Turn after turn, beat for beat, the plot has characters behaving in contrived ways because the story would not work without these contrivances. Cataleya says she’s an expert killer, but much of her expertise involves an insane number of coincidences and variables that are impossible to account for. We’re talking about the bathroom habits of guards, the amount of coffee consumption, the placement of specific prison cells, the precise number of guards and their own attention spans, the fact that every single person would not notice security cameras being messed with, and even nitty-gritty stuff like the amount of water in a plastic cup and the exact size of a hole that would allow the right amount of liquid to drip and pool into a spoon. Not to mention the fact that this also works on the assumption that police finding a plastic cup and a spoon inside a security panel would not find any of this suspicious. What the hell? That’s not rigorous planning and flawless execution? That’s divine intervention and/or good luck. At least in other hitman films that would study their prey to make it look like an accident. Not our Cataleya. She’s been taking out goons and leaving her calling card in an effort to attract attention from a certain Columbian cartel leader. The problem is that it takes her 15 years and over 22 murders before her skills attract media attention. That’s a frustration that the Son of Sam might identify with. But how would murders in Chicago attract attention in Columbia?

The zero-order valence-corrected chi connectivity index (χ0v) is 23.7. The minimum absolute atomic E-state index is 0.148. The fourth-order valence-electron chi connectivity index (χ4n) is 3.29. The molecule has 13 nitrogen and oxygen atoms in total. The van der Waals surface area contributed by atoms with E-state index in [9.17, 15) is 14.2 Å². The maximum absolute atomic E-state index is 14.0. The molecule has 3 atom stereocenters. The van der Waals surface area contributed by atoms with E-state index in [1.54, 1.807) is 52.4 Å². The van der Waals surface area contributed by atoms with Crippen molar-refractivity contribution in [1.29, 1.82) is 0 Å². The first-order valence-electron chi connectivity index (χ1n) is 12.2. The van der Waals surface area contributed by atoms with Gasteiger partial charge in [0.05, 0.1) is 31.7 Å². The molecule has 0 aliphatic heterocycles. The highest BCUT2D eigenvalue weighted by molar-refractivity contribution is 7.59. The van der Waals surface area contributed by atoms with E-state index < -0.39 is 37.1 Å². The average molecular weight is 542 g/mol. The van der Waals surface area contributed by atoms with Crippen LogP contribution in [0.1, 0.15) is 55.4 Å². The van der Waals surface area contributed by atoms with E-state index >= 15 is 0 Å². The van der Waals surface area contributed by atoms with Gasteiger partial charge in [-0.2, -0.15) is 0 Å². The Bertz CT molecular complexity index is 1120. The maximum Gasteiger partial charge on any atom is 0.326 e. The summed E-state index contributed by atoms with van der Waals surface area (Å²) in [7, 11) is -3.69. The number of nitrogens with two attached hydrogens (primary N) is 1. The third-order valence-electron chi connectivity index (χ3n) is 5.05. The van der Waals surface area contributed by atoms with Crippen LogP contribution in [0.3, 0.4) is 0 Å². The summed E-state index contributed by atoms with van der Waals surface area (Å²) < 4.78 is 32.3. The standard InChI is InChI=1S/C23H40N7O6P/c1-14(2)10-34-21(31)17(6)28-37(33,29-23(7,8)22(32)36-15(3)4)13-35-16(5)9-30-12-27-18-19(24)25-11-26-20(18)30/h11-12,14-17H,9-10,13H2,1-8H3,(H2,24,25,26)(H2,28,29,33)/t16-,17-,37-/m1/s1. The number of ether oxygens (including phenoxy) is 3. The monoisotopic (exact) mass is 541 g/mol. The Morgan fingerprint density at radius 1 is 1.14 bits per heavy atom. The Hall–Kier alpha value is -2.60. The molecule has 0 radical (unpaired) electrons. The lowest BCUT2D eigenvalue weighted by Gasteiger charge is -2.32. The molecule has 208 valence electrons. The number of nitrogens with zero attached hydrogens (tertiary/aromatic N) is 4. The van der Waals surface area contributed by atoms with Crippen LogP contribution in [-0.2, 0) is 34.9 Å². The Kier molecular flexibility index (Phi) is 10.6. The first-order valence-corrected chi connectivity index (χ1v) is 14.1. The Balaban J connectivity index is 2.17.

The only thing noteworthy for an enterprise that is so inherently generic is the weird moments that catch your attention. First, Saldana’s emaciated, wiry, potentially malnourished frame certainly draws your attention. Has there ever been a skinnier assassin on screen? There’s a reason that this woman is able to constantly squeeze inside air ducts and other cramped spaces; she’s practically a contortionist with her body. Now the actress has always been petite but her diminished physicality makes everything she does seem so much less believable. When she’s slinking around with a humongous assault rifle, you’d think the rifle weighs more than Saldana. And then when she engages in hand-to-hand combat, you keep waiting for some bad guy to grab her by the scruff of her neck and just hold her at arm’s length, a safe distance from potential kicks. Despite all her steely glares, Saldana just does not come across as a believable hitman. To top that off, the way director Olivier Megaton’s (Transporter 3) cameras seem to worship her lithe, leggy body gives an unsettling support for Saldana’s teeny tiny body. Now people can be just as discriminatory toward thin people as they can be with the overweight, but with Columbiana, Saldana’s skinny body negatively impacts the reality of a story already riddled with logic gaps.